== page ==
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In fifth grade we met the redoubtable Mr. Edgar V. Tassler and his favorite instrument of torture, the famous "F-8". Every paper he graded was given a mark: A, B, C, D, or F. (For reasons that have always eluded me, the letter E was never used as a grade in the American school system.)

Mr. Tassler was a connoisseur of F's. He was not satisfied with a mere failing grade. This was an F-1, the standard. There was also an F-2, an F-3... if you'd descended into various lower levels of Dante's Inferno. Perhaps the quality of your writing contained a higher level of bozosity than than your norm.

The ultimate was the F-8. There was no lower grade. The mark was written in angry red ink, with a big red circle around it. The worst part was the big red line next to the F-8, that meant you had to get it signed by your mom or dad and bring it back.

I used to get good grades, but every now and then I'd forget to do a homework assignment, or do the wrong one - like I'd mistakenly would do the homework problems on the wrong page - and all of a sudden I'd get a homework back with that big red nasty stain on the top of it. It was utterly horrifying. I'd creep home like a dog with his tail between his legs and worry about the reaction this paper would receive at home. The reaction usually involved a lot of yelling and stern lectures.

Mr. Tassler had glasses and was portly. Despite his fleshy nature, he commanded the absolute respect of all of his fifth graders. When we'd ask him questions too fast, he'd hold up his one hand like the choir director that he was and say "Hold the phone." When he put his hands down, we could resume asking him questions.

Mr. Tassler did not suffer fools gladly. He enjoyed directing choir pieces by Bach, music which favored a degree of precision and correctness. It bled over into the rest of his life. He was fussy about his dress - and ours. He liked homework done a certain way. You could make no extraneous marks on your paper. He told you exactly how to write your name on homework assignments, and where.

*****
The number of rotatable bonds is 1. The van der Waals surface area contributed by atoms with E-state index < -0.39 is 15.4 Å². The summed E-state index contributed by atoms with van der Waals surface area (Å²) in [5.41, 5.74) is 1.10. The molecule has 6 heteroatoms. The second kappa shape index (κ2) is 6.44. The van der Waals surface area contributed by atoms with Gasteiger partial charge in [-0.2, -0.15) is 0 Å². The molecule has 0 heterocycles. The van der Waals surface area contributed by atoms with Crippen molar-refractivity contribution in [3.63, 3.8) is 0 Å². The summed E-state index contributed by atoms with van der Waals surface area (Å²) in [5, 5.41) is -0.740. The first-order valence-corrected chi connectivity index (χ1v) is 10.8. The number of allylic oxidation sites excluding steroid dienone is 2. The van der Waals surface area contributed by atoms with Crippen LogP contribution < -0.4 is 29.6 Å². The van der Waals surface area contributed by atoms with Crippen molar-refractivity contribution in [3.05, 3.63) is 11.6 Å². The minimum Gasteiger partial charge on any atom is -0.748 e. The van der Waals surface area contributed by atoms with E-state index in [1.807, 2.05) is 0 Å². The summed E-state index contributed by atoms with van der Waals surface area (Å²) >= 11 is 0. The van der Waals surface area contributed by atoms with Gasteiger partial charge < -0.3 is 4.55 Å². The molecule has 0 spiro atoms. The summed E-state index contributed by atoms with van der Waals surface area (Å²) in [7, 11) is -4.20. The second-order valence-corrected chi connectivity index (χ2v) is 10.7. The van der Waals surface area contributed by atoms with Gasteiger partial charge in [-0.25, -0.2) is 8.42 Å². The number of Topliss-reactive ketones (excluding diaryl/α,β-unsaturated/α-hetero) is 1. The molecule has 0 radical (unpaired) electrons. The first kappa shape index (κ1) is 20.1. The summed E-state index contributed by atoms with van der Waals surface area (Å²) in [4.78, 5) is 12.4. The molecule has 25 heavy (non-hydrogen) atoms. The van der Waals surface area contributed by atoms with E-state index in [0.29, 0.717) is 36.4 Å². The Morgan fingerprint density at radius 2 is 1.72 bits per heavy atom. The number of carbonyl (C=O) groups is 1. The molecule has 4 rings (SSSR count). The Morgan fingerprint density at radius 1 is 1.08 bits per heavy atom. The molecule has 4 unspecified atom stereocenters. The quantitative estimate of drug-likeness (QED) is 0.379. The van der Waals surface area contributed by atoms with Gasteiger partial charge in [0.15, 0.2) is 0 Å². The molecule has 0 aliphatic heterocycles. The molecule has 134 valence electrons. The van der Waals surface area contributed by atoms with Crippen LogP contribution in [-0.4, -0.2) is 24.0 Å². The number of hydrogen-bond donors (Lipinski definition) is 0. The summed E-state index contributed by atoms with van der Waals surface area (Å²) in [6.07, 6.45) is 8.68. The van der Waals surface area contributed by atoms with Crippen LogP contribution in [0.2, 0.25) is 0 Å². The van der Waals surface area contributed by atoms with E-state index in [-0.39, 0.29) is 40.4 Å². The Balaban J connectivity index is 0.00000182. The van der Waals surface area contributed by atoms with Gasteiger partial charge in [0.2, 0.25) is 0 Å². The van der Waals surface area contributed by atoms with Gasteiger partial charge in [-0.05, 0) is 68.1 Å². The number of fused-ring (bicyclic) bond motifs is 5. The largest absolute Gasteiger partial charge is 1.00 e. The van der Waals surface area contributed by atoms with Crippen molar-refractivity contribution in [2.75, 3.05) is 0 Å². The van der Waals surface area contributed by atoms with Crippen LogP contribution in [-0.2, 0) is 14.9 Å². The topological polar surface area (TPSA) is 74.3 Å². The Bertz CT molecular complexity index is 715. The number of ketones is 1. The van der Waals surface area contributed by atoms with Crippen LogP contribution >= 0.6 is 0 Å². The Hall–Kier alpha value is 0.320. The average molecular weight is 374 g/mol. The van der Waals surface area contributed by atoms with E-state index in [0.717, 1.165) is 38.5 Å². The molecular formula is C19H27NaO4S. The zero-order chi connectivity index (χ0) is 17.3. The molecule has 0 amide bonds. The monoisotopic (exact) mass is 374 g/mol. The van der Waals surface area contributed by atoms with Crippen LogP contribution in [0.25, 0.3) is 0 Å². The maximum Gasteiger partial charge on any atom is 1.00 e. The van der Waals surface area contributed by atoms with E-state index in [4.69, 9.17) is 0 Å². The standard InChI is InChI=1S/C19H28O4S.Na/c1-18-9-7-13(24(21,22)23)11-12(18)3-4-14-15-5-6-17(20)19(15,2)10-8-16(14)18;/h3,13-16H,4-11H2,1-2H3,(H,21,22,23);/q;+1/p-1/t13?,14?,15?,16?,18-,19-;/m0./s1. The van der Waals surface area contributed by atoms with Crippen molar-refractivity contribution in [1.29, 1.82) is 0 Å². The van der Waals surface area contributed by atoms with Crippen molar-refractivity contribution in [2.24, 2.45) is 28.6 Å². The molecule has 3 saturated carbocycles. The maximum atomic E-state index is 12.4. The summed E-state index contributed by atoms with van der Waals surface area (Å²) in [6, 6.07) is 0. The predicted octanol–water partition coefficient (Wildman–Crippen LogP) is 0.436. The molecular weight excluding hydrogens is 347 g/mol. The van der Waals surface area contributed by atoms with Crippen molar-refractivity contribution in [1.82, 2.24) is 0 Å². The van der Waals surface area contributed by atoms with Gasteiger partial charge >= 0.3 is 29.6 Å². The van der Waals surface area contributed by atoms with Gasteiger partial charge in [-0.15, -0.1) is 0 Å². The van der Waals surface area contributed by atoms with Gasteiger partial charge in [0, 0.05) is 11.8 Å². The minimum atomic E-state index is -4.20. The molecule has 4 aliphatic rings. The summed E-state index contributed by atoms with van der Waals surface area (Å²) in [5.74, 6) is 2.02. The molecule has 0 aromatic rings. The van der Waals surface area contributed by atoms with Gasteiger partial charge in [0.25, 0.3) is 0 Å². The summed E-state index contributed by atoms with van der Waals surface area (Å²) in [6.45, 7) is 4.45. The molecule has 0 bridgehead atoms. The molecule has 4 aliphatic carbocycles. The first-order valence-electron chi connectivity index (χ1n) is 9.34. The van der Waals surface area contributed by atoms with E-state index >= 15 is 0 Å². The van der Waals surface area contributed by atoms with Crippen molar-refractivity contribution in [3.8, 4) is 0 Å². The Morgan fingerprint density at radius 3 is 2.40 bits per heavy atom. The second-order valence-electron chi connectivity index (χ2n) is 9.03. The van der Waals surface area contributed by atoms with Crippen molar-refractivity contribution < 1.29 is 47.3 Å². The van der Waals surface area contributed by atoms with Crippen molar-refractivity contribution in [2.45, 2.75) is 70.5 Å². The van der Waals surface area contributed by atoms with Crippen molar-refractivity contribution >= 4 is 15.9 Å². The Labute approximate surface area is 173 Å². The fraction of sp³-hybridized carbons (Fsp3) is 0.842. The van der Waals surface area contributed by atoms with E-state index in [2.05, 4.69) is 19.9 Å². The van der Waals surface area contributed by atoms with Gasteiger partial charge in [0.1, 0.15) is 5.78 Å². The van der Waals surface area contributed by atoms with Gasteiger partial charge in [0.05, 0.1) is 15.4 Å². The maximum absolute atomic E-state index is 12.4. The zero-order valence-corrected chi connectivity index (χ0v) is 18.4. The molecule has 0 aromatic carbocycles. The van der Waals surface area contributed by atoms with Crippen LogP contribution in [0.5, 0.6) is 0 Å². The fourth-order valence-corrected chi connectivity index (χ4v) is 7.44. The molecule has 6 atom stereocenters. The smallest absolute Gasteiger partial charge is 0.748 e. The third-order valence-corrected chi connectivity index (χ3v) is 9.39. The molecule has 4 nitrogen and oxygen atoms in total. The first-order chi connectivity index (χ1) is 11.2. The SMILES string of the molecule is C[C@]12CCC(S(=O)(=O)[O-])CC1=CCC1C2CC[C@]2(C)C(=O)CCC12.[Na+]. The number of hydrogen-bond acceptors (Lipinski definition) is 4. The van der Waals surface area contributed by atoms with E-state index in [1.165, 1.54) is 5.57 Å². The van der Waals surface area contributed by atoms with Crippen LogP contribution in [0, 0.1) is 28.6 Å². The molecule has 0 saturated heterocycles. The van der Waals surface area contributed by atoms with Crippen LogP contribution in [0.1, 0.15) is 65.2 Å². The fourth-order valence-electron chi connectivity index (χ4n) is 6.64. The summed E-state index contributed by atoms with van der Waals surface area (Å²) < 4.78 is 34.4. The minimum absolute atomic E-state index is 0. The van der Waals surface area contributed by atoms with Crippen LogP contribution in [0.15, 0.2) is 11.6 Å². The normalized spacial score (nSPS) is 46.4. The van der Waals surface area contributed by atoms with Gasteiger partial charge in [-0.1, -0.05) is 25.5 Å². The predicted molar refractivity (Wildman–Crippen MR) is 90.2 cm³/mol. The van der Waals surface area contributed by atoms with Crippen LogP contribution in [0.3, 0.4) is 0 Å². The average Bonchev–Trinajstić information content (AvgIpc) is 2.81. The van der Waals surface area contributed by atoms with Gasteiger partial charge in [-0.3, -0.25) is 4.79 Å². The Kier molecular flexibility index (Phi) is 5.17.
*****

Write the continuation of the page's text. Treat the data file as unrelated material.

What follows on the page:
The first time he handed homework assignments back to us, at the beginning of fifth grade, he held up a paper written by a freckled fellow named Chuck. He held it up by tip of thumb and forefinger as if it were the most odious thing he'd ever encountered. Chuck had torn it out of his spiral bound notebook, stapled it and handed it in. Now it was dangling in the air, looking forlorn, if fifth grade homework assignments can be said to look forlorn.

"F-5," Mr. Tassler announced, using his most imperious voice. It wasn't the worst Mr. Tassler had ever seen, but we were given to believe it may have been among the worst. He handed it to Chuck with a flourish. Chuck, never a small boy, seemed to shrink two sizes upon receiving it after Mr. Tassler's pincered grip released it and it fell onto Chuck's desk.

"F-8." We were shocked. Some gum-popping miniskirt-wearing chick named Sue received it for cheating. She shrugged, as if to say she didn't care. Mr. Tassler glared at her for daring to think she could exist outside of his system. Was she so foolish as to believe she would be permitted to have a value system apart from Mr. Tassler's? Did we not know that, in this classroom, he was our God? The keys to the kingdom of heaven and hell were held by him, and him alone. He gave her a look that burned through even her hardened facade. It worked. Someone had managed to break Sue. We were all cowed.

A few months into my fifth grade I received an F-8. It wasn't the only one I was to receive, but it was the most shocking to the system. I may have cried. I can't remember. It was a blur.

For years I had nightmares about receiving red F-8s on my papers. My other classmates said they experienced the same nightmares.

Mr. Tassler did his job. If you're reading this, Edgar, well, you know what kind of grade you'd get. And the color of ink it'd be.

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